The icy cold snow melt rushes past our tent. We both haven't slept, too anxious for what's about to happen- our first ascent on the continental United States largest mountain, Whitney.
When we arrived at base camp yesterday there was a lot of hype around the climb due to the heavy snow year, and the fact a girl was pulled via helicopter off the mountain yesterday. Trusting our instinct, terrain tends to get blown out of proportion out here, we knew we had to at least try.
At 5AM our alarms blared, but we were already awake. We rushed breakfast, forded the raging stream a few feet from the tent, put on our wet boots from yesterday and were off. Moving fast the first few miles were a breeze, the snow was crisp and our Hillsound trail crampons worked like a jem, easy to maneuver, but tough enough for the climbing later.
As we approached the mammoth stone faces they continued to rise like pillars in a cathedral. The beauty within the bowl of such a giant peak is inspiring. Still early in the morning we began the switchbacks, but only for a bit. Huge snow drifts created problems so there was about 1,000 feet of scrambling before the rock was too rotten and loose. Eventually the trail evened out around 13,250 feet and we walked down a nicely groom hallway with the occasional window into the massive valleys on the east side of the mountain.
As the day heated up we came to the final snowy ascent and toed in with our trail crampons till the drifts dissipated and we reached the most epic summit we have ever done. The deserts to our south and the snowy, almost impassible sierras to our north. It was truly an awakening feeling to look onto the white passes and huge summits for which we will toil for the next few hundred miles.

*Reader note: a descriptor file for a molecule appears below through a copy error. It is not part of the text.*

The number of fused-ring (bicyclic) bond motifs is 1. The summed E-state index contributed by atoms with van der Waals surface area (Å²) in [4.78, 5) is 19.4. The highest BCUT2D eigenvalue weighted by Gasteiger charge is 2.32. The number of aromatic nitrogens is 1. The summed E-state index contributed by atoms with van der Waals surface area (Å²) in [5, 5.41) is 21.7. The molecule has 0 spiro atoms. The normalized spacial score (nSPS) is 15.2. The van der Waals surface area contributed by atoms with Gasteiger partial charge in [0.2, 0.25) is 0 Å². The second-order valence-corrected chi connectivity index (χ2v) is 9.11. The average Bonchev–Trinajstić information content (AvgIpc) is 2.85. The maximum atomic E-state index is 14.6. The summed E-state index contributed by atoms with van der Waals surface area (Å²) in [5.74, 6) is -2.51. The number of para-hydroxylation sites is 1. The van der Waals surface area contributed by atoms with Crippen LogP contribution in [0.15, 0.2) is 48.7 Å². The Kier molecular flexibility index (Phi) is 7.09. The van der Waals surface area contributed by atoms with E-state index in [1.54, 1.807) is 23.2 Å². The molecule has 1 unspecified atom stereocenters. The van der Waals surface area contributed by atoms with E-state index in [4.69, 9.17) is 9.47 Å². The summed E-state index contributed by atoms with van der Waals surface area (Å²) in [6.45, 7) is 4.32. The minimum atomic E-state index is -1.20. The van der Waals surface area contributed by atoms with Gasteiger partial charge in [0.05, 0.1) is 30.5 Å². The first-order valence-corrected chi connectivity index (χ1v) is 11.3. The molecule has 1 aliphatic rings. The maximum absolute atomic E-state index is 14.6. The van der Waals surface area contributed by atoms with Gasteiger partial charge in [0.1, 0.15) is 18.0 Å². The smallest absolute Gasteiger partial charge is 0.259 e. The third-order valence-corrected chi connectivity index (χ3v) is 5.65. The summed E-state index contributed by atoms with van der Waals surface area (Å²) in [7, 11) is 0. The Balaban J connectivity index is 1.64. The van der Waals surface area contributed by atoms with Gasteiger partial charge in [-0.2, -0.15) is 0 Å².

With a few more thru-hikers joining us on the summit we snapped a traditional solstice naked hiker shot and began a smooth descent back into the ping pong ball of a bowl.
Returning to base camp we said happy trails to our good friend pooh bear who wants to push it to vermillion valley resort, while we will stop earlier in Bishop, CA- a 65-mile hitch off the trail to resupply. It will be good to meet up farther north.
we go to bed proud of the summit, but humbled by the quick glimpse into what is to come.
::notes from an Ian::
As I laid awake last night, the question of why I do all this crept into my thoughts. The pain, and hardships we face on a daily basis is more than most are used to. Today, however, all the answers were made clear. The noise absorbing snow surrounding us with nothing but the stream trickling by and birds tweeting, wrapped in a ring of mountains taller than any others made me realize I deal with all of the difficulties for the one moment most will never know.
The determination to get to the top to the point where we just climb straight up the side and skip the unseen trail fueled the intrigue, excitement, and sense of accomplishment. Today, was an amazing day.